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Training and Education Command

United States Marine Corps
"Marines" Basketball Champs

By Matt Decker Leisure/Sports editor | Training and Education Command | March 14, 2014

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Terrick Miller (35) is the first Marine Det. player to sign the bottom of the 2014 Commander’s Cup Basketball Tournament trophy, held by coach Billeetae Johnson following their 44-39 win over the 5th Engineer Battalion March 5 at DFC.

Terrick Miller (35) is the first Marine Det. player to sign the bottom of the 2014 Commander’s Cup Basketball Tournament trophy, held by coach Billeetae Johnson following their 44-39 win over the 5th Engineer Battalion March 5 at DFC. (Photo by Rudy L Fox)


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Marcus Jensen, Marine Det., pivots in midair to get around Jared Scott, 5th Engr. Bn., on his way to the basket in the first half.

Marcus Jensen, Marine Det., pivots in midair to get around Jared Scott, 5th Engr. Bn., on his way to the basket in the first half. (Photo by Rudy L Fox)


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Odane Todd, 5th Engr. Bn., shoots over Marine Det. defender Marcus Jensen in the second half.

Odane Todd, 5th Engr. Bn., shoots over Marine Det. defender Marcus Jensen in the second half. (Photo by Rudy L Fox)


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Marines cheer their team on during the second half of the Commander’s Cup Basketball Tournament March 4 at DFC. Photo by Marine Staff Sgt. C.S. Benloss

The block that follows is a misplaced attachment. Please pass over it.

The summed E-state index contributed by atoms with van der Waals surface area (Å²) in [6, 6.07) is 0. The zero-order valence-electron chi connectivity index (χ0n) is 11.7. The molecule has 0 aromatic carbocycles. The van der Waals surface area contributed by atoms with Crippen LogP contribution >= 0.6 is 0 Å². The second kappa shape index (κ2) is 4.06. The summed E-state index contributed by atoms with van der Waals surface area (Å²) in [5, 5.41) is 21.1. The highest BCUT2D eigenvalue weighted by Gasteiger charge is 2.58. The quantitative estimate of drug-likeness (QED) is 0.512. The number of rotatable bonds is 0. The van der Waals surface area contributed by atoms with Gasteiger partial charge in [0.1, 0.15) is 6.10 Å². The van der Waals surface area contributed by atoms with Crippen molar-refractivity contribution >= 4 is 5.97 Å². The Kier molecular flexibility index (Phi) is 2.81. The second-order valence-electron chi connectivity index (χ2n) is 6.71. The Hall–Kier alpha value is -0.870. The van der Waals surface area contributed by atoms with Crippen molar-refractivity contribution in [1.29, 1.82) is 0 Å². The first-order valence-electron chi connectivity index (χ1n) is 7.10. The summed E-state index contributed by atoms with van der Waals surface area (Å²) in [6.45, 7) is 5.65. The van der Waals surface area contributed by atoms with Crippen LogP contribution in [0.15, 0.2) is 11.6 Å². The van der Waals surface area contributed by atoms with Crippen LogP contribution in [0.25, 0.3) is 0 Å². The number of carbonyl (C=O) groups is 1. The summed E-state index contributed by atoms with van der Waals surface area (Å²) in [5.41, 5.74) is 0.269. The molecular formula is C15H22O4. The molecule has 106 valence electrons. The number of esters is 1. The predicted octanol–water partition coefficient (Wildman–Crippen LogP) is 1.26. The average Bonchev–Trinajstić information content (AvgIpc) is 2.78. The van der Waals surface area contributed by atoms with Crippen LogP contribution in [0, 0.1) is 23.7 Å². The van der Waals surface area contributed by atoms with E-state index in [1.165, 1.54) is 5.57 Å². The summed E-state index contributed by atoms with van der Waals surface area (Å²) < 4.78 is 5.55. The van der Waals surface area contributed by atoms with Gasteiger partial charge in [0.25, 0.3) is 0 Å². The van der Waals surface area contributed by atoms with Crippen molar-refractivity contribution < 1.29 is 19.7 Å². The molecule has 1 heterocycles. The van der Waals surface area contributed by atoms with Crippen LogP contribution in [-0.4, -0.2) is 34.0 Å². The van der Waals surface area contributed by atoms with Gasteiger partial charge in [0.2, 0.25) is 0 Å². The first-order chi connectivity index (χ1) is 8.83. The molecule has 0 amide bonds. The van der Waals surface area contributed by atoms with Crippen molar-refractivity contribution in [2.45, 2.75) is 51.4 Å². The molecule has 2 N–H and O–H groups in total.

Marines cheer their team on during the second half of the Commander’s Cup Basketball Tournament March 4 at DFC. Photo by Marine Staff Sgt. C.S. Benloss (Photo by Rudy L Fox)


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March 14, 2014 -- After finishing third in the Commander’s Cup Basketball Tournament the past two years, the U.S. Marine Corps Detachment team had their eyes set on the tournament trophy from the very start of the 2014 season.

Cheered on by hundreds of their fellow Marines, three months of effort culminated in a 44-39 victory over the 5th Engineer Battalion in the 2014 tournament championship game March 4 at Davidson Fitness Center.

“I’m ecstatic,” said Marine Det. coach Billeetae Johnson after receiving the tournament trophy from Danny Howell, Family and Morale, Welfare and Recreation sports specialist.

“It’s not often you can keep the same guys all season,” Johnson said. “The command support we’ve had, giving us the opportunity to stick together, has been phenomenal. It gave us the cohesiveness we needed to continue to play. When things got tough, we were able to pull it out because of that cohesiveness.”

Marcus Jensen led the Marines with 16 points, including 11 in the first half that pushed the team out to an early 12-point lead. The Marines held the lead until a late surge by the Engineers in the second half.

“Overall, it was a tough battle. We fought hard from the beginning all the way to the end. The 5th Engineers made a good comeback, but we held strong,” Jensen said.

Terrick Miller, who finished with 12 points, helped the Marines regain the lead, breaking the fourth tie of the second half with a layup to put his team ahead 41-39.